Minnesota's bid for Amazon HQ is none of Minnesotans' business

According to this image of the original Amazon HQ in Washington, Minnesota should've offered big globe-looking things.

According to this image of the original Amazon HQ in Washington, Minnesota should've offered big globe-looking things. Associated Press

Like many people reading this, the State of Minnesota recently tried to get something from Amazon.

The order was a big one: A $5 billion, 50,000-employee headquarters, Amazon's second, to help make Minnesota the cream of the tech development crop.

Back in September, Amazon announced it was looking to site a sister HQ to its Seattle home. State and local governments across America swooned, each outdoing the last in offering the right suite of economic incentives to lure Amazon its direction. California floated upwards of $1 billion; New Jersey put up $7 billion; an Atlanta suburb offered to create a new town called "Amazon" and make Amazon's Jeff Bezos its mayor for life.

Minnesota's bid was said to be more modest than all these. An Associated Press report from October had Gov. Mark Dayton eschewing "gimmicks and gadgetry" in favor of old-fashioned bragging. As Dayton's economic development commissioner Shawntera Hardy put it, Minnesota has "a talented and diverse workforce, robust public and private education system, strong transportation systems, and excellent overall quality of life."

It's also got money, but under the current Department of Employment and Economic Development (DEED) budget, the most the state could offer in direct support to Amazon was $3 million -- a paltry sum compared to the others on the table.

So what exactly did Minnesota offer instead? We still don't know. We might never.

In October, DEED did not "immediately respond" to the AP's public records request for the bid. Now we know why: Those records aren't public, DEED claims, because it outsourced the bid to Greater MSP, a Twin Cities regional economic development organization. This private approach to a public matter was revealed by Public Records Media (PRM), which earlier this week detailed its months-long struggle to find out what Minnesota promised Amazon.

A spokesman for DEED says Greater MSP "took on the task of compiling Minnesota's response and submitting it to Amazon." But not to the state of Minnesota: The same spokesman says the state government has "only two documents" that are part of the bid; the rest is a private affair between Amazon and Greater MSP.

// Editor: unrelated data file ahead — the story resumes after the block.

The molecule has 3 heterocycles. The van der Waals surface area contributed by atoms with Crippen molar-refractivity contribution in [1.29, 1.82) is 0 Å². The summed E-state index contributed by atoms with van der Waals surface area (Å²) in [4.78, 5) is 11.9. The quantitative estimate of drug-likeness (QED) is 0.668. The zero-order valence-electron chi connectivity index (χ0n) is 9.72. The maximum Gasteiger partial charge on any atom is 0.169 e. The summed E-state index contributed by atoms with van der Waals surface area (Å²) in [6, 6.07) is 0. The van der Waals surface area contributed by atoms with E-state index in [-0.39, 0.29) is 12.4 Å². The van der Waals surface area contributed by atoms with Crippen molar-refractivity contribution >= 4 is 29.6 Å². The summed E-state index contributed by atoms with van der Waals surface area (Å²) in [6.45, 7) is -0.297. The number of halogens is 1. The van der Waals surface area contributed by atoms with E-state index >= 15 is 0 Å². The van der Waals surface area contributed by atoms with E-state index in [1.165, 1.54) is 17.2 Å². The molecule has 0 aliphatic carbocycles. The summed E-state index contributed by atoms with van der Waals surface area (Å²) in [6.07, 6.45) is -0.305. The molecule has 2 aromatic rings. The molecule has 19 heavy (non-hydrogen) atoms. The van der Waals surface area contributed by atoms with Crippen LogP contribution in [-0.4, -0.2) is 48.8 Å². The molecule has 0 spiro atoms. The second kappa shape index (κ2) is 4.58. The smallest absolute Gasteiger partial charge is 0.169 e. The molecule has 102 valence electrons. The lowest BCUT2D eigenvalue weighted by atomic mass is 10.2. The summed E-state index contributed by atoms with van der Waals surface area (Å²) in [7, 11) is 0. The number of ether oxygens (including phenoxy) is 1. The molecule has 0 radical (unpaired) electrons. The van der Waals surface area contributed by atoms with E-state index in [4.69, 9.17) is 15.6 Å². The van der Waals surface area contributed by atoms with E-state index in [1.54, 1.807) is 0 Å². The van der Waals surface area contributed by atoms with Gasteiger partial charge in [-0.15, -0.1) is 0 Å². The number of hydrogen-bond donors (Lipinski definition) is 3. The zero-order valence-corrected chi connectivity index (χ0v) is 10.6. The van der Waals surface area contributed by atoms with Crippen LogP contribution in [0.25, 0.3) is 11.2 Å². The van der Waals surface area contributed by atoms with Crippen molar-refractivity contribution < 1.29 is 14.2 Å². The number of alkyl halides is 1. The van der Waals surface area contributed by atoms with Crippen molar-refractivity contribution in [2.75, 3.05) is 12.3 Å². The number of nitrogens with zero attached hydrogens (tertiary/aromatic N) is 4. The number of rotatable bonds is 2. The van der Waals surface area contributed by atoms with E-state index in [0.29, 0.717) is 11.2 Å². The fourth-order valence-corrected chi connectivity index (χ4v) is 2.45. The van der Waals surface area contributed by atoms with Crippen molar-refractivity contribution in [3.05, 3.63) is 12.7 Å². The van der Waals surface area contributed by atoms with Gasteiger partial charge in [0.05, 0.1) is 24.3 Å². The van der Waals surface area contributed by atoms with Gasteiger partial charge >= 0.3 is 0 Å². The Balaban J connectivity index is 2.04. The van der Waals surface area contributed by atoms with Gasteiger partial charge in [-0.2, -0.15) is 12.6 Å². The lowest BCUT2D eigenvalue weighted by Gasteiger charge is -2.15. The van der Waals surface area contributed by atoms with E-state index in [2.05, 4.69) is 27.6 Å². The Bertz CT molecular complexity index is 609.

And they're not in a sharing mood, either. Greater MSP wouldn't give out documents or details because it entered a non-disclosure agreement with Amazon. How convenient.

Minnesota's state government sure seems to trust Greater MSP. Should you?

Organized as a 501(c)3, Greater MSP is a public-private hybrid. The $6 million budget Greater MSP reported on its 2016 tax filing, the most recent available, show $530,000 of that went to CEO Michael Langley, and five other staffers also drew six-figure salaries. (The nonprofit employs 21 people total, according to a recent Star Tribune report.) That was actually a pay cut for Langley, whose total 2015 compensation package was north of $800,000.

At least some of that's being paid for with taxpayer funds: Minneapolis, St. Paul, Hennepin County, and Dakota County have each pitched in with annual contributions of $100,000-plus, while Anoka County chipped in with $75,000. These public pay-ins account for about a fifth of Greater MSP's annual budget.

Greater MSP's leadership is a who's who of large local corporations: Richard Davis and Tim Welsh, both higher-ups at US Bank, currently serve as Greater MSP's co-chairs, and its list of "directors" includes big shots from Wells Fargo, the Minnesota Vikings, General Mills, Xcel Energy, Land O'Lakes, and Ecolab.

But also among Greater MSP's directors are Minneapolis Mayor Jacob Frey, St. Paul Mayor Melvin Carter, plus members of county boards throughout the Twin Cities metro area, and University of Minnesota President Eric Kaler.

Do any of those people, all of them elected, appointed, or hired in a public capacity, know what Minnesota just offered Jeff Bezos and Amazon? Would they care to share? Or is this the sort of information we only entrust to bankers?

Public Records Media's report has exactly one quoted statement that makes any sense, and it's from Don Gemberling of the Minnesota Coalition on Government Information: "What you're getting, it seems to me, is a whole bunch of hokum."

And maybe, if we're lucky, a new Fortune 500 overlord.